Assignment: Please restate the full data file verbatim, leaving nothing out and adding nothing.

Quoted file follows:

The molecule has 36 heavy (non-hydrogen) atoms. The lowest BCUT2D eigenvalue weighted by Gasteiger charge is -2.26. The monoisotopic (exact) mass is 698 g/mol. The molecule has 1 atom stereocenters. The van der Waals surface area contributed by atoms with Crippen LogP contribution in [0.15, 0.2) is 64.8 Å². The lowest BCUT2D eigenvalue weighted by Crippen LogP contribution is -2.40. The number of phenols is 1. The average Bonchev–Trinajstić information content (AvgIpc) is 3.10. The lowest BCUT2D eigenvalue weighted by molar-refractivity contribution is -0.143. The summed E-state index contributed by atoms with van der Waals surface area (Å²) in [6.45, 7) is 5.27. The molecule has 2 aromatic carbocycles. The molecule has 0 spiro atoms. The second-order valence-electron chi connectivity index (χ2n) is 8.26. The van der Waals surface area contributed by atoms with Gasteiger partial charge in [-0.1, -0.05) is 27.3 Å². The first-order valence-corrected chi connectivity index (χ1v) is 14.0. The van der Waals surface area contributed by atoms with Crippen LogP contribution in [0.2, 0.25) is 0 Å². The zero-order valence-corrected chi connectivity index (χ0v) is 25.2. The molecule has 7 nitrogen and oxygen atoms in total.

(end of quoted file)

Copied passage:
The molecule has 36 heavy (non-hydrogen) atoms. The lowest BCUT2D eigenvalue weighted by Gasteiger charge is -2.26. The monoisotopic (exact) mass is 698 g/mol. The molecule has 1 atom stereocenters. The van der Waals surface area contributed by atoms with Crippen LogP contribution in [0.15, 0.2) is 64.8 Å². The lowest BCUT2D eigenvalue weighted by Crippen LogP contribution is -2.40. The number of phenols is 1. The average Bonchev–Trinajstić information content (AvgIpc) is 3.10. The lowest BCUT2D eigenvalue weighted by molar-refractivity contribution is -0.143. The summed E-state index contributed by atoms with van der Waals surface area (Å²) in [6.45, 7) is 5.27. The molecule has 2 aromatic carbocycles. The molecule has 0 spiro atoms. The second-order valence-electron chi connectivity index (χ2n) is 8.26. The van der Waals surface area contributed by atoms with Gasteiger partial charge in [-0.1, -0.05) is 27.3 Å². The first-order valence-corrected chi connectivity index (χ1v) is 14.0. The van der Waals surface area contributed by atoms with Crippen LogP contribution in [0.2, 0.25) is 0 Å². The zero-order valence-corrected chi connectivity index (χ0v) is 25.2. The molecule has 7 nitrogen and oxygen atoms in total.